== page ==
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New £4.5million hospital unit to help ease pressure on A&E

PUBLISHED: 18:48 14 August 2018 | UPDATED: 18:52 14 August 2018

New AAU staff seen receiving advanced life support skills training Picture: West Suffolk NHS Foundation Trust

New AAU staff seen receiving advanced life support skills training Picture: West Suffolk NHS Foundation Trust

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West-Suffolk NHS Foundation Trust (WFST) hopes that the construction of a new hospital unit will help to ease pressure on emergency services.

A digital impression of the new ambulatory emergency care ward which will be part of the new AAU Picture: West Suffolk NHS Foundation TrustA digital impression of the new ambulatory emergency care ward which will be part of the new AAU Picture: West Suffolk NHS Foundation Trust

A new £4.5million unit is to be built at a hospital to help ease pressure on its busy emergency department.

West Suffolk Hospital has seen rising demand at its accident and emergency department over the winter.

To help alleviate the pressure on A&E, a state-of-the-art Acute Assessment Unit (AAU) will be built to help some of the 6,000 people who use the emergency department every month.

The AAU model is designed to support emergency patients who do not need major emergency care but require some observation, diagnosis and treatment. It will also look to assess patients quickly and treat them on the same day so that they can return home.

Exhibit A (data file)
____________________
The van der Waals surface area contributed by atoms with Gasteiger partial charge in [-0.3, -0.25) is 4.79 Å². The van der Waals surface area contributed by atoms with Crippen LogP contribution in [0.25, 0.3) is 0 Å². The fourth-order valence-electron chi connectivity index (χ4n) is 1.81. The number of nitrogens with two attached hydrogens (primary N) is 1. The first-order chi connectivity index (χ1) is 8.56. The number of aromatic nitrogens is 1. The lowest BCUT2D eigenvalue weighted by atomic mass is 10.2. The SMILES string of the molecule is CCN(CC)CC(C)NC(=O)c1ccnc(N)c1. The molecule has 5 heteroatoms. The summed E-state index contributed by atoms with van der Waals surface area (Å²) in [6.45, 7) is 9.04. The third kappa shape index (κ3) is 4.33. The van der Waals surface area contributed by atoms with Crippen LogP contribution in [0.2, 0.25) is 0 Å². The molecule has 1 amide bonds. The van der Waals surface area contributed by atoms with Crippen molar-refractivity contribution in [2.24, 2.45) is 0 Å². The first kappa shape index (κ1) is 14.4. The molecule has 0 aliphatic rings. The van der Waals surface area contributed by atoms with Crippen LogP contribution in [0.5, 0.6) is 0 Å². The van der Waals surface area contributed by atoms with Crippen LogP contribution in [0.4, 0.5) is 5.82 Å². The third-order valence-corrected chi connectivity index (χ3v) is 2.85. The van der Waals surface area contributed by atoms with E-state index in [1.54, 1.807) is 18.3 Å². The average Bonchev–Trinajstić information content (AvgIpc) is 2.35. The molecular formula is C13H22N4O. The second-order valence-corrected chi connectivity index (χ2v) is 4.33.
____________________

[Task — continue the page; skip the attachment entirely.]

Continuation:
Those patients who still require ongoing hospital care after an assessment can then be transferred to the correct specialist ward.

The (AAU) will be built behind the Bury St Edmunds hospital’s emergency department and is set to open under a phased plan in December, before opening fully next summer.

Chief operating officer Helen Beck said: “This unit is a fantastic development for our trust and will help to ensure that our patients get the right care they need first time.

“People will have quicker access to specialists when they need them and be able to get the diagnosis and treatment they need to go home rather than stay in hospital.”

Patients should receive a quicker diagnosis and treatment at the unit than in the traditional emergency department set-up and will be attended by a multi-disciplinary team, who all have quick and easy access to other services.

Debs Crelly, WFST senior operations manager, said: “The unit will be a busy one and will treat patients with a huge range of conditions and illnesses, who all have different needs.

“Each day will be different and the staff within the unit will need a variety of clinical skills to make sure we’re supporting each patient.

“This new unit will modernise the way that the trust cares for its emergency patients.

“It’s a hugely exciting opportunity.”

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